Ending Corruption, Empowering the Citizen - An Interview with Pastor Evan Mawarire
Journal of International Affairs (JIA): What was it like to grow up under the rule of Robert Mugabe?
Evan Mawarire (EM): Growing up under Robert Mugabe meant living under a constant sense of fear. There’s no other way to explain it. Ask anyone who grew up during the era. As a Zimbabwean, one of the things that defined us was being afraid of the state. My parents warned us growing up that you don’t cross Robert Mugabe, you don’t get involved in politics. This fear was constantly passed down from one generation to the next. There were stories of political opponents who had stood up against Mugabe who had literally just vanished. Many were tortured as well. So growing up under Robert Mugabe, you were taught to just leave politics alone.
There was never a time when Robert Mugabe was a genuine leader. He started killing people in 1982, literally two years after independence. Growing up in Zimbabwe, you are fed propaganda about Robert Mugabe the savior, Robert Mugabe the liberator, the great leader. And it didn’t help that at the time nations like England would also put Robert Mugabe on a pedestal. He was knighted by The Queen. He received accolades from the international community. It was hard to see through all of that. But this man, since he gained power, did not stop trying to eradicate opponents. He wanted to try to make sure that he would rule Zimbabwe completely until he died. I know a lot of Zimbabweans struggle when they travel abroad and hear glowing remarks about Robert Mugabe. You yourself wonder whether they are speaking of the same Robert Mugabe that you lived under. Up until the day he died the debate over his legacy was still raging. But when you look back, it’s not hard to see that Robert Mugabe’s brutality started on day one.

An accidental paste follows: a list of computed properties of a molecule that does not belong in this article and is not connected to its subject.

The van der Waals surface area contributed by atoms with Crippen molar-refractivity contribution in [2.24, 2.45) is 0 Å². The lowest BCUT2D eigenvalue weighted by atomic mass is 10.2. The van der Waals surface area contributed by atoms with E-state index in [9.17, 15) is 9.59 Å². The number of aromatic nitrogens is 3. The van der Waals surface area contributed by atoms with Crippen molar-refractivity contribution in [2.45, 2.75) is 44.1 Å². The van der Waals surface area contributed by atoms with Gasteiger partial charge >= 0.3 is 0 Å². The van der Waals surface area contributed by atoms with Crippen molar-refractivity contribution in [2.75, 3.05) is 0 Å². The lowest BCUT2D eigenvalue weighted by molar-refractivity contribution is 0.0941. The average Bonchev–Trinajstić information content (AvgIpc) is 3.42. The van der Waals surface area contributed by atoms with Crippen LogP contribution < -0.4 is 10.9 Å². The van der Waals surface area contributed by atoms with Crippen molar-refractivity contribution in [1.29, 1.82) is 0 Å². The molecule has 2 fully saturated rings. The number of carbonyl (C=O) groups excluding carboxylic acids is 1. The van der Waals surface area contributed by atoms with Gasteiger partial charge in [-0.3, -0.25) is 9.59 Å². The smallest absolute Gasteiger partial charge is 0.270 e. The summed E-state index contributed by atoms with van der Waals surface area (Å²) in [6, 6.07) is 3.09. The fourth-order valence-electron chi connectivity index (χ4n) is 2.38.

JIA: In 2016, you recorded your first #ThisFlag video, in which you decried the state of Zimbabwe under Mugabe. What inspired you to record that video, and why do you think it resonated with so many people?